Susana Kaysen is eighteen years old at the beginning of her memoir. She is a bright but troubled teenager with a surprising breadth of life experience. At this age, Kaysen has already abandoned school, had an affair with her high school English teacher, and half-heartedly attempted suicide. During a fateful consultation with the doctor who will usher her into nearly two years of hospitalization, Kaysen’s overriding emotion is exhaustion. She signs herself into McLean Hospital with a sense, at least initially, of relief.
Kaysen narrates Girl, Interrupted in a cool, dispassionate voice, sketching the characters and scenes that illustrate life in a mental hospital for the affluent in the late 1960s. The nearly emotionless narration reflects both the detachment Kaysen feels from life as an adolescent, and a desire to leave certain conclusions to her readers. As she explores the nature of sanity and social conformity and the manner in which they interrelate, Kaysen avoids outright indictment of the system that confined her. The scenes she narrates are complicated and offer no easy lessons.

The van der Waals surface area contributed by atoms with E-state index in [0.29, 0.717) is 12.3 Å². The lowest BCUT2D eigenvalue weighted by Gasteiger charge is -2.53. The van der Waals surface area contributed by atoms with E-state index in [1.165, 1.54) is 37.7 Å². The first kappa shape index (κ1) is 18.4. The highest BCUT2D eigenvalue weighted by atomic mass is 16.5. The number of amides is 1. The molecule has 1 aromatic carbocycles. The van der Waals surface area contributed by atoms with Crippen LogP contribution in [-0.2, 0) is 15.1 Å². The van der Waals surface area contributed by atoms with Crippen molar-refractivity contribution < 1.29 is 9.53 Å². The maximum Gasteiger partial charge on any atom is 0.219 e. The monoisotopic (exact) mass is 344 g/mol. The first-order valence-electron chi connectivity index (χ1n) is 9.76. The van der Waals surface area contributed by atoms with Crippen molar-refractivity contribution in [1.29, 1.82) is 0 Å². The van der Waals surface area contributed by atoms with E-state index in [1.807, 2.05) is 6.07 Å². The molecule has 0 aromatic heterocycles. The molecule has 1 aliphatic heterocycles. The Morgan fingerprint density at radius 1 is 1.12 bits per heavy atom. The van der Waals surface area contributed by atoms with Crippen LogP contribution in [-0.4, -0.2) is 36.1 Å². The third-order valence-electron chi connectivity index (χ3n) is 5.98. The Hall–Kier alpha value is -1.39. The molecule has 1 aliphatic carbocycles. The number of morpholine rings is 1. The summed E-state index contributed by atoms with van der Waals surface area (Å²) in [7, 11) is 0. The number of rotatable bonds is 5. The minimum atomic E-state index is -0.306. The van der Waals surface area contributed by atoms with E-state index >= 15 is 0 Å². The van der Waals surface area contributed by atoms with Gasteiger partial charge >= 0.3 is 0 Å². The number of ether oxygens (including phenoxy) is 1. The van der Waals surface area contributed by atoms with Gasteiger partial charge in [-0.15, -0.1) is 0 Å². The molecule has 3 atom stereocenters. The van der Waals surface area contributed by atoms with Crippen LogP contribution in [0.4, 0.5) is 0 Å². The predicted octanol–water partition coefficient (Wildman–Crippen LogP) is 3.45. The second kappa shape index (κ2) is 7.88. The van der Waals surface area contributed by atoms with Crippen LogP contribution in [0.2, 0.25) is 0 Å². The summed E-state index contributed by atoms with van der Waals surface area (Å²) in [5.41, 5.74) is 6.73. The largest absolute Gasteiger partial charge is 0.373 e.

In the course of her time at McLean, Kaysen learns about the nature of mental illness, the cruelty and compassion of other people, and the obstacles that women face in society. She draws connections among the various stigmas she faces as a young woman. As an adolescent, petty rebellions and refusal to follow rules alarm her parents. Later, at a short-lived typing job, unconcealed sexism in the workplace shocks Kaysen. Once a patient at McLean, she feels the discomfort with which outsiders greet her and the other patients, an experience repeated when she tries to find employment outside the hospital.
The adult Kaysen confesses to fighting a mild revulsion toward the mentally ill, born of fear that she might backslide into that “parallel universe.” She hopes never to return to the sad place where mental instability collides with a society quick to isolate it.